Bunny the Brave War Horse: Based on a True Story


by Elizabeth MacLeod

A look at history through a picturebook, this books tells of the little-known role of several million horses used during WWI. The real-life police horse from Toronto, Ontario, helps keep the kids interest as the story covers quite a bit of ground. And, although the book touches on some heavy topics such as the death of a main character, poison gas, and heavy gunfire, the simple, childish pictures manage to convey the scene without showing guns, bombers, or the dying.


Picturebook with more detailed information on the last pages.

Ages 3-12

Available from public libraries


Reviewer: Doreen


Fierce Convictions: The Extraordinary Life of Hannah More—Poet, Reformer, Abolitionist



by Karen Prior

You know John Newton and William Wilberforce, but did you know that they were part of the Clapham group? And that each member had a key role to play in the religious awakening and political reform of their day? Meet Hannah More, the prolific writer who in William Wilberforce’s words had a great impact on society: “Individuals who are not in parliament seldom have an opportunity of doing good to considerable numbers. Even while I was writing the sentence I became conscious of the falsehood of the position; witness Mrs. Hannah More, and all those who labour with the pen.”

Here is a book for those who love biographies, are pursuing a writing career, or who want a fuller picture of the anti-slavery work that was going on in England at that time. Well-written!


Ages 16-adult

Available from public libraries


Reviewer: Doreen

Julie of the Wolves


by Jean Craighead George

I don’t know about the unabridged version of the chapter book “Julie of the Wolves,” but this one hour audio version gave a brief but eye-opening look into the changing lifestyle of the Inuit in North America. It also gives you a close look at wolf behaviour, the northern landscape, and traditional Inuit ways of living off the land. Listening with an adult would be helpful as children would benefit from a discussion of why Julie doesn’t stay with her long-lost father, in the end.

Ages 8-14


Natural History

Available from public libraries


Reviewer:  Doreen

My Heart Glow: The Birth of American Sign Language

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My Heart Glow: Alice Cogswell, Thomas Gallaudet, and the Birth of American Sign Language

by Emily McCully

A warm retelling of how one small deaf girl’s need opened up the first school for the deaf in America. Picturebook.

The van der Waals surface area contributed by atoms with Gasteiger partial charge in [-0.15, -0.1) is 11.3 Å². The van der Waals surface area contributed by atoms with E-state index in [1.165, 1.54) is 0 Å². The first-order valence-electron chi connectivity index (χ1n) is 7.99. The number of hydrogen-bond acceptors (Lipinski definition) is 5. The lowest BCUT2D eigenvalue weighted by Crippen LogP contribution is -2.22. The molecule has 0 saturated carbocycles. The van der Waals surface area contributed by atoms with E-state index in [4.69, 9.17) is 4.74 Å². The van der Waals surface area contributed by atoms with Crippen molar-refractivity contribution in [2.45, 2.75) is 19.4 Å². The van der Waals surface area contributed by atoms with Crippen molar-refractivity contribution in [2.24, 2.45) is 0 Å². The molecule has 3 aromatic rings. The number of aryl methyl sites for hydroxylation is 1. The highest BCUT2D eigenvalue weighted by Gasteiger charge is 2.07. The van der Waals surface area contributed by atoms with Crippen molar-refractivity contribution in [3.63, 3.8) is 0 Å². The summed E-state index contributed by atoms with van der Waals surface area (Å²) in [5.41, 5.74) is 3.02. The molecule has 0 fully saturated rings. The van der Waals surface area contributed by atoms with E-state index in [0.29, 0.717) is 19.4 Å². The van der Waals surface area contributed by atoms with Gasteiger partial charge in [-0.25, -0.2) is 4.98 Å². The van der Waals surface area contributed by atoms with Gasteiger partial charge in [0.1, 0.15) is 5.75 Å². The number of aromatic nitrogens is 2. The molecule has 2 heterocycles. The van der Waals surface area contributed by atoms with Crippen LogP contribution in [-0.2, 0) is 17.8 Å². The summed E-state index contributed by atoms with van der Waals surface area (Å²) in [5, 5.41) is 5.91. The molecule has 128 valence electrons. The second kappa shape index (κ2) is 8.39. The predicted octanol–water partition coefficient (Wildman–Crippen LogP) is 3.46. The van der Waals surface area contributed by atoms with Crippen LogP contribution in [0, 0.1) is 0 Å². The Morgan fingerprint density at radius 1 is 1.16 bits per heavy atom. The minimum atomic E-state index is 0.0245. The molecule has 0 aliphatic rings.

Ages 5-10


Available from public libraries

Reviewer: Doreen


Silent Night: The Song and its Story  

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by Margaret Hodges

History comes to life in this picture book with lovely illustrations throughout. The story is well-told and children will learn of how the Austrian priest Father Mohr’s dilemma one Christmas season brought the world this carol.

Ages 4-12

Available from public libraries

Reviewer: Doreen



Helen Keller’s Dog Belle


Helen Keller’s Best Friend Belle by Holly M Barry

This was a unique story about Helen Keller and her love for dogs. It tells the life story of Helen in a picturebook style, but focuses on how her dogs helped her feel loved and encouraged during her struggles. Although the title makes Belle sound like a main character, the story is mostly about Helen’s life. There is a page at the back of the book that tells you all the different kinds of dogs she owned during her lifetime. It is quite the list!



Ages: 2 and up


Available at the public libraries

Reviewed by Meagan




Evangeline written by Helene Boudreau

Evangeline is a wonderful story based on Henry Wadsworth Longfellow’s fictionalized Evangeline. The story follows the life of Evangeline and Gabriel as they grow up in Acadia. Right after Evangeline and Gabriel’s marriage, the British arrive and the Acadians are forced to abandon their homes and villages.  Gabriel and Evangeline as well as many others are separated from their families. The rest of the book is about Evangeline’s search for Gabriel.

At the back of the book there is a brief history on the Acadians.


Age: 4 and up


Reviewed by Meagan

Available from the public libraries

William of Orange: The Silent Prince  


by W.G. Van de Hulst

Here we have the story of a Protestant hero told by a master story-teller. Sure to capture older children’s interest.

Ages 7 and up.

Available from Inheritance Publications, and Reformed Book Services


Reviewer: Doreen

In Flanders Fields


by Norman Jorgensen

This beautifully-illustrated picturebook provides a rather unsoftened look at war. Intended for older kids, it has somewhat graphic pictures in ink (some dead bodies, a skull, rats) which give a look at real life in trenches. The story follows an act of mercy and a brief glimpse of hope is portrayed by the bright bird and the Christmas carol with which it ends.



Ages 8 and up

Available from public libraries


Reviewer: Doreen



Misty of Chincoteague


By Marguerite Henry

Here is an adventure for horse-loving children that will introduce you to a wild horse band on two real islands off the coast of North America. The story focuses on the efforts of a brother and sister to get a pony of their own, and speculates a little on the history and legend of how the first wild ponies got to North America. The children’s success in the story may seem a little too-good-to-be-true, but the author assures her readers at the beginning that though the order of the events in the book may have been shuffled, the events did truly happen!

Bonus: There are many more “horse” books written by this author. It is too bad that public libraries don’t seem to carry many of others.

Recommended for horse-adventure lovers

Chapter Book or Unabridged Audio Book

Available from public libraries

Ages 6-12

Reviewer: Doreen